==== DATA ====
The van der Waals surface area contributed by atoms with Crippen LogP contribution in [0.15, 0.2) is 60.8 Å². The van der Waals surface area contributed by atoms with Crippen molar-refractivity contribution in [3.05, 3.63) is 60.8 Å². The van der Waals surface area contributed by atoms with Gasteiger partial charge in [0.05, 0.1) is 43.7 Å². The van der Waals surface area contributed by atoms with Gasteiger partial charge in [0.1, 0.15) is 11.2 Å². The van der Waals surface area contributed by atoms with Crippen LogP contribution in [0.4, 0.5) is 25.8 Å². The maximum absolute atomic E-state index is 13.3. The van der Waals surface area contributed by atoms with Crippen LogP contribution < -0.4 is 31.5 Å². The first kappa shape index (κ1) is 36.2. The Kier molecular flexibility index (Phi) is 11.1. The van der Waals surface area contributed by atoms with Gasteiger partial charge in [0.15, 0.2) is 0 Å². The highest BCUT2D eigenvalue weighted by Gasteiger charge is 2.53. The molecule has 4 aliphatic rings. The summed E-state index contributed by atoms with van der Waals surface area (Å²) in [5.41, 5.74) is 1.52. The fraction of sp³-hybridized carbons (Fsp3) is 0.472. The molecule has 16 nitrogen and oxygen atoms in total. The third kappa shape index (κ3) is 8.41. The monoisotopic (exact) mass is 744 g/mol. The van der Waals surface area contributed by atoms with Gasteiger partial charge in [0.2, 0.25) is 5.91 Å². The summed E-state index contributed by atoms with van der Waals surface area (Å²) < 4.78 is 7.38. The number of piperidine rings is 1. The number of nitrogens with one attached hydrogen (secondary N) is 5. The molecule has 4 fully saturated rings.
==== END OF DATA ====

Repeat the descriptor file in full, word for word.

The van der Waals surface area contributed by atoms with Crippen LogP contribution in [0.15, 0.2) is 60.8 Å². The van der Waals surface area contributed by atoms with Crippen molar-refractivity contribution in [3.05, 3.63) is 60.8 Å². The van der Waals surface area contributed by atoms with Gasteiger partial charge in [0.05, 0.1) is 43.7 Å². The van der Waals surface area contributed by atoms with Gasteiger partial charge in [0.1, 0.15) is 11.2 Å². The van der Waals surface area contributed by atoms with Crippen LogP contribution in [0.4, 0.5) is 25.8 Å². The maximum absolute atomic E-state index is 13.3. The van der Waals surface area contributed by atoms with Crippen LogP contribution < -0.4 is 31.5 Å². The first kappa shape index (κ1) is 36.2. The Kier molecular flexibility index (Phi) is 11.1. The van der Waals surface area contributed by atoms with Gasteiger partial charge in [0.15, 0.2) is 0 Å². The highest BCUT2D eigenvalue weighted by Gasteiger charge is 2.53. The molecule has 4 aliphatic rings. The summed E-state index contributed by atoms with van der Waals surface area (Å²) in [5.41, 5.74) is 1.52. The fraction of sp³-hybridized carbons (Fsp3) is 0.472. The molecule has 16 nitrogen and oxygen atoms in total. The third kappa shape index (κ3) is 8.41. The monoisotopic (exact) mass is 744 g/mol. The van der Waals surface area contributed by atoms with Gasteiger partial charge in [0.2, 0.25) is 5.91 Å². The summed E-state index contributed by atoms with van der Waals surface area (Å²) < 4.78 is 7.38. The number of piperidine rings is 1. The number of nitrogens with one attached hydrogen (secondary N) is 5. The molecule has 4 fully saturated rings.